And that is what an DDOS attack does. DDOS stands for distributed denial of service. And that’s what a DDOS attack does. It denies service. It floods the target server with so much information that the server just can’t get or send information properly. Flood it with even more information and the whole server may just freeze completely.

And that’s what caused the outages suffered by Starhub. And also by DYN, a company that provides DNS management service for some of the world’s most popular websites (e.g. Twitter, AirBnB, Spotify). That’s why many of the world’s most popular websites were exceptionally slow or unaccessible in North America on 21 October.

How do DDOS attacks work?

It starts by the attacker infecting a large number of devices that are connected to the internet with what’s known as a malware. With that malware, the attacker can then get those devices to send coordinated requests for information to the targeted server. These devices are then known as bots. Collectively, the affected bots form a botnet.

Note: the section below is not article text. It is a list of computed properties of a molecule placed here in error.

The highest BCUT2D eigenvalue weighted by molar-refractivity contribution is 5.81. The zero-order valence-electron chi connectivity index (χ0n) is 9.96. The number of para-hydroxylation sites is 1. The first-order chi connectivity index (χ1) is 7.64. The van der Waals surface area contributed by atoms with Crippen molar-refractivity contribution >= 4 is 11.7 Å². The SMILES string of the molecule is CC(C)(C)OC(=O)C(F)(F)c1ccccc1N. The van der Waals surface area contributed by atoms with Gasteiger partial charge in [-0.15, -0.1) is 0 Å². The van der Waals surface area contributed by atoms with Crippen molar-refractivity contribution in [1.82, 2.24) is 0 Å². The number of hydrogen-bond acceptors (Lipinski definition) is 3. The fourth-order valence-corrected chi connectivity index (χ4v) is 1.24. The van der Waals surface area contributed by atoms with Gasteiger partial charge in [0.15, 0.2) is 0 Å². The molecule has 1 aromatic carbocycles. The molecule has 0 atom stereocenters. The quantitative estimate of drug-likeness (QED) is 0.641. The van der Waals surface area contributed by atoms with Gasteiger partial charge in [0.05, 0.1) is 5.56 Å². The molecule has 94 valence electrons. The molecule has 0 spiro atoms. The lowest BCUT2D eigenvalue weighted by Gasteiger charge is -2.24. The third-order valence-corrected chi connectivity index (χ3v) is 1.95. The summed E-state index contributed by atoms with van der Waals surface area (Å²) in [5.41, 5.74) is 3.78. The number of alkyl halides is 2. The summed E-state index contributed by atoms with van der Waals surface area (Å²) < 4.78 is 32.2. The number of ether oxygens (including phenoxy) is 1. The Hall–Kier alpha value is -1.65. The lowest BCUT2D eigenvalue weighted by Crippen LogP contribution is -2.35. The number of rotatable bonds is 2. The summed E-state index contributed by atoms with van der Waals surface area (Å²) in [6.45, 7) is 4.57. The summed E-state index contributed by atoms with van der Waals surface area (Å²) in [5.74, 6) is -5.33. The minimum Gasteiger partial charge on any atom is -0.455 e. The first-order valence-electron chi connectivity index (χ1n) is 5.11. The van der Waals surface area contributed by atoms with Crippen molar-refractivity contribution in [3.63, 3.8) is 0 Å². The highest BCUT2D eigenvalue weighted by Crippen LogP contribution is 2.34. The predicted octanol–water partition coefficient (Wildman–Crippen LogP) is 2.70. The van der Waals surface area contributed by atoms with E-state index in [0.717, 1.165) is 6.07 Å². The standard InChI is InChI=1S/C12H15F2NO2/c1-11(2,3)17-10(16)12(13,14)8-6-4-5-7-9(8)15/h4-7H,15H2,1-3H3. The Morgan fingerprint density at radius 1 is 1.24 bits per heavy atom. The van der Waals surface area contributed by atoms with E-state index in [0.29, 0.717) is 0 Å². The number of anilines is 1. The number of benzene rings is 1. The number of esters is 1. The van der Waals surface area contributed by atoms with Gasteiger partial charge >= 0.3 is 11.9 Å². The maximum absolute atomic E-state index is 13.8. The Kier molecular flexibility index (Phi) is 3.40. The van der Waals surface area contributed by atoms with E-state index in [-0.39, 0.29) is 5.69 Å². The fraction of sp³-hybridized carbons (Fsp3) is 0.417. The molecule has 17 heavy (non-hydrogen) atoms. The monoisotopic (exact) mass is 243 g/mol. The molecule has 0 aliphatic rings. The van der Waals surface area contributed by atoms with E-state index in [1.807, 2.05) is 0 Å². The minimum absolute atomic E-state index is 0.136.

If there are enough bots in the botnet launching a coordinated strike, the attacker may be able to flood the targeted server with more requests for information than the server can handle. And that’s when the server freezes up, causing other users to experience an outage.

What a DDOS attack looks like. Image: bleepingcomputer.com

What a DDOS attack looks like. Image: bleepingcomputer.com

What sort of devices can be hijacked to be part of a DDOS attack?

Any device that can connect to the internet. And that’s why now, more than ever, the threat of DDOS attacks are more serious. Why? Because there are so many devices connected to the internet today. It’s not just computers or laptops that can be infected by malwares and turned into a bot. Printers, cameras, home routers, baby monitors, anything. So malicious hackers have more choices of things to infect with their malwares and grow their botnet.